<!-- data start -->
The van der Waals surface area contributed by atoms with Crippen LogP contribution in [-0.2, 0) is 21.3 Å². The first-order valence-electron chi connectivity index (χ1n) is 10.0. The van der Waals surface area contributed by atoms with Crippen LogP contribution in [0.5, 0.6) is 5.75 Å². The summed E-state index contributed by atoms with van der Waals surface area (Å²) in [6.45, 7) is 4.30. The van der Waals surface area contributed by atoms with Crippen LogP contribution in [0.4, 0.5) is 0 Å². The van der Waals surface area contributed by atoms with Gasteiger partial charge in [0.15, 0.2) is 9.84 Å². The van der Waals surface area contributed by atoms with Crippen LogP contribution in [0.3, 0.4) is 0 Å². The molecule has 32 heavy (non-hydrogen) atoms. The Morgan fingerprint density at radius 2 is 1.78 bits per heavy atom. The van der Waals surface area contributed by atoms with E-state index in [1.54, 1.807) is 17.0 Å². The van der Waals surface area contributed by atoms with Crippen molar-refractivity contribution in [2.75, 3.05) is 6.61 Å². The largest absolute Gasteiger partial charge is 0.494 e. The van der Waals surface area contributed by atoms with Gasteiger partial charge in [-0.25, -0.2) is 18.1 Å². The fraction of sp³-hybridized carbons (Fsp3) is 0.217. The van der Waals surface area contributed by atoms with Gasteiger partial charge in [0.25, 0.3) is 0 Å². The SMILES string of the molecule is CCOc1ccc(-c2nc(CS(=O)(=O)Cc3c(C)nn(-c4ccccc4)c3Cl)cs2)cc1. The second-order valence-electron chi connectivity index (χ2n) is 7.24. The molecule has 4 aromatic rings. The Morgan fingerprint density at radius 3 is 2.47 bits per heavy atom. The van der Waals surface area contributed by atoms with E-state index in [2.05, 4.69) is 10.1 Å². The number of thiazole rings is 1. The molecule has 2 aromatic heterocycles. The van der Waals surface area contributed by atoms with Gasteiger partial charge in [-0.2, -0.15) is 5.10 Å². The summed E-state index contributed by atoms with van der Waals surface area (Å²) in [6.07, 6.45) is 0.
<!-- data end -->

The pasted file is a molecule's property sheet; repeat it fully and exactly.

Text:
The van der Waals surface area contributed by atoms with Crippen LogP contribution in [-0.2, 0) is 21.3 Å². The first-order valence-electron chi connectivity index (χ1n) is 10.0. The van der Waals surface area contributed by atoms with Crippen LogP contribution in [0.5, 0.6) is 5.75 Å². The summed E-state index contributed by atoms with van der Waals surface area (Å²) in [6.45, 7) is 4.30. The van der Waals surface area contributed by atoms with Crippen LogP contribution in [0.4, 0.5) is 0 Å². The van der Waals surface area contributed by atoms with Gasteiger partial charge in [0.15, 0.2) is 9.84 Å². The van der Waals surface area contributed by atoms with Crippen LogP contribution in [0.3, 0.4) is 0 Å². The molecule has 32 heavy (non-hydrogen) atoms. The Morgan fingerprint density at radius 2 is 1.78 bits per heavy atom. The van der Waals surface area contributed by atoms with E-state index in [1.54, 1.807) is 17.0 Å². The van der Waals surface area contributed by atoms with Crippen molar-refractivity contribution in [2.75, 3.05) is 6.61 Å². The largest absolute Gasteiger partial charge is 0.494 e. The van der Waals surface area contributed by atoms with Gasteiger partial charge in [-0.25, -0.2) is 18.1 Å². The fraction of sp³-hybridized carbons (Fsp3) is 0.217. The van der Waals surface area contributed by atoms with Gasteiger partial charge in [0.25, 0.3) is 0 Å². The SMILES string of the molecule is CCOc1ccc(-c2nc(CS(=O)(=O)Cc3c(C)nn(-c4ccccc4)c3Cl)cs2)cc1. The second-order valence-electron chi connectivity index (χ2n) is 7.24. The molecule has 4 aromatic rings. The Morgan fingerprint density at radius 3 is 2.47 bits per heavy atom. The van der Waals surface area contributed by atoms with E-state index in [2.05, 4.69) is 10.1 Å². The number of thiazole rings is 1. The molecule has 2 aromatic heterocycles. The van der Waals surface area contributed by atoms with Gasteiger partial charge in [-0.2, -0.15) is 5.10 Å². The summed E-state index contributed by atoms with van der Waals surface area (Å²) in [6.07, 6.45) is 0.